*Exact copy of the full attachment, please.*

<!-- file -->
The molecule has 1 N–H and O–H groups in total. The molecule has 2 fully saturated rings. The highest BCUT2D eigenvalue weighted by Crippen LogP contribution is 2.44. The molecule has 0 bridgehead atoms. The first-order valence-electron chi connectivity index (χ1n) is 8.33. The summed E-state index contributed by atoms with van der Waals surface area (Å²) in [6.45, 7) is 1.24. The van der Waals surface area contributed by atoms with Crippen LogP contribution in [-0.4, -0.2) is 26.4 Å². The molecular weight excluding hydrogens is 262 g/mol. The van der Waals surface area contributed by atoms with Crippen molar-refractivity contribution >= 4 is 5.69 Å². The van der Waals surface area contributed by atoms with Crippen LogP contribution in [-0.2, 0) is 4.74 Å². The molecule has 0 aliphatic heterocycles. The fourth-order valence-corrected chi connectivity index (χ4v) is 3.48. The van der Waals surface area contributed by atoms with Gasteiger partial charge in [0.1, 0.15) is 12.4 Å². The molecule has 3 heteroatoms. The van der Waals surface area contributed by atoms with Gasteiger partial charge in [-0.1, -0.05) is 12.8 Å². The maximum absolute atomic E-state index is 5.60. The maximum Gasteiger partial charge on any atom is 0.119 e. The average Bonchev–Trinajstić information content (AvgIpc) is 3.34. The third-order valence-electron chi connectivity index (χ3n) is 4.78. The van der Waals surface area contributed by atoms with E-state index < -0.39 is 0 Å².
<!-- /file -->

The molecule has 1 N–H and O–H groups in total. The molecule has 2 fully saturated rings. The highest BCUT2D eigenvalue weighted by Crippen LogP contribution is 2.44. The molecule has 0 bridgehead atoms. The first-order valence-electron chi connectivity index (χ1n) is 8.33. The summed E-state index contributed by atoms with van der Waals surface area (Å²) in [6.45, 7) is 1.24. The van der Waals surface area contributed by atoms with Crippen LogP contribution in [-0.4, -0.2) is 26.4 Å². The molecular weight excluding hydrogens is 262 g/mol. The van der Waals surface area contributed by atoms with Crippen molar-refractivity contribution >= 4 is 5.69 Å². The van der Waals surface area contributed by atoms with Crippen LogP contribution in [-0.2, 0) is 4.74 Å². The molecule has 0 aliphatic heterocycles. The fourth-order valence-corrected chi connectivity index (χ4v) is 3.48. The van der Waals surface area contributed by atoms with Gasteiger partial charge in [0.1, 0.15) is 12.4 Å². The molecule has 3 heteroatoms. The van der Waals surface area contributed by atoms with Gasteiger partial charge in [-0.1, -0.05) is 12.8 Å². The maximum absolute atomic E-state index is 5.60. The maximum Gasteiger partial charge on any atom is 0.119 e. The average Bonchev–Trinajstić information content (AvgIpc) is 3.34. The third-order valence-electron chi connectivity index (χ3n) is 4.78. The van der Waals surface area contributed by atoms with E-state index < -0.39 is 0 Å².